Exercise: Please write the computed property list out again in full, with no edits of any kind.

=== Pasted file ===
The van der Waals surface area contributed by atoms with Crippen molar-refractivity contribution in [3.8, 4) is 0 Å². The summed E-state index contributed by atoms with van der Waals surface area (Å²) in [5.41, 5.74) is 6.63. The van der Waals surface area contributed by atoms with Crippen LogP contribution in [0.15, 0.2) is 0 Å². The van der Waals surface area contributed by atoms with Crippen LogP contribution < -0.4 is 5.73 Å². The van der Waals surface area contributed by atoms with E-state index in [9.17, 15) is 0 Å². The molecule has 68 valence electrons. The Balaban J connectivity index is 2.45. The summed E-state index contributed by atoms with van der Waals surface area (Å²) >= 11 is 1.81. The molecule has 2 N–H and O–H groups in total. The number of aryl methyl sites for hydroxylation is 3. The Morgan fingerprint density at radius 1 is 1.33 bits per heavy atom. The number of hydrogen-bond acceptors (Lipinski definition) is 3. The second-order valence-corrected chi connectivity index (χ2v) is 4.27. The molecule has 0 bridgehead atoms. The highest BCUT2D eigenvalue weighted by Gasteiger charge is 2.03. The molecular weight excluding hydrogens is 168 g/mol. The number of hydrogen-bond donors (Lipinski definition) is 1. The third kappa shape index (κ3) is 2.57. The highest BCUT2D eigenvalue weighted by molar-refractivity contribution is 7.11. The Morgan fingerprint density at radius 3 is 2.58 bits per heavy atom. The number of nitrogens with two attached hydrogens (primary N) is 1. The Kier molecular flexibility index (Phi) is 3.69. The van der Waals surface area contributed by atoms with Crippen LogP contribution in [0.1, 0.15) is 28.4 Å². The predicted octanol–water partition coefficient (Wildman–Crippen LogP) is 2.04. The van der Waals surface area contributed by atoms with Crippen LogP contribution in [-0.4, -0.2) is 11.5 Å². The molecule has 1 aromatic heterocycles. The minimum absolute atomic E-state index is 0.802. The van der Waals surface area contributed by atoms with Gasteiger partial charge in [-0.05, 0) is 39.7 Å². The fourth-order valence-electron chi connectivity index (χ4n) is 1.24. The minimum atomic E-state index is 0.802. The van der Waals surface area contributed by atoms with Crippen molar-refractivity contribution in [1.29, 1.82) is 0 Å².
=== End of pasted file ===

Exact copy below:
The van der Waals surface area contributed by atoms with Crippen molar-refractivity contribution in [3.8, 4) is 0 Å². The summed E-state index contributed by atoms with van der Waals surface area (Å²) in [5.41, 5.74) is 6.63. The van der Waals surface area contributed by atoms with Crippen LogP contribution in [0.15, 0.2) is 0 Å². The van der Waals surface area contributed by atoms with Crippen LogP contribution < -0.4 is 5.73 Å². The van der Waals surface area contributed by atoms with E-state index in [9.17, 15) is 0 Å². The molecule has 68 valence electrons. The Balaban J connectivity index is 2.45. The summed E-state index contributed by atoms with van der Waals surface area (Å²) >= 11 is 1.81. The molecule has 2 N–H and O–H groups in total. The number of aryl methyl sites for hydroxylation is 3. The Morgan fingerprint density at radius 1 is 1.33 bits per heavy atom. The number of hydrogen-bond acceptors (Lipinski definition) is 3. The second-order valence-corrected chi connectivity index (χ2v) is 4.27. The molecule has 0 bridgehead atoms. The highest BCUT2D eigenvalue weighted by Gasteiger charge is 2.03. The molecular weight excluding hydrogens is 168 g/mol. The number of hydrogen-bond donors (Lipinski definition) is 1. The third kappa shape index (κ3) is 2.57. The highest BCUT2D eigenvalue weighted by molar-refractivity contribution is 7.11. The Morgan fingerprint density at radius 3 is 2.58 bits per heavy atom. The number of nitrogens with two attached hydrogens (primary N) is 1. The Kier molecular flexibility index (Phi) is 3.69. The van der Waals surface area contributed by atoms with Crippen LogP contribution in [0.1, 0.15) is 28.4 Å². The predicted octanol–water partition coefficient (Wildman–Crippen LogP) is 2.04. The van der Waals surface area contributed by atoms with Crippen LogP contribution in [-0.4, -0.2) is 11.5 Å². The molecule has 1 aromatic heterocycles. The minimum absolute atomic E-state index is 0.802. The van der Waals surface area contributed by atoms with Gasteiger partial charge in [-0.05, 0) is 39.7 Å². The fourth-order valence-electron chi connectivity index (χ4n) is 1.24. The minimum atomic E-state index is 0.802. The van der Waals surface area contributed by atoms with Crippen molar-refractivity contribution in [1.29, 1.82) is 0 Å².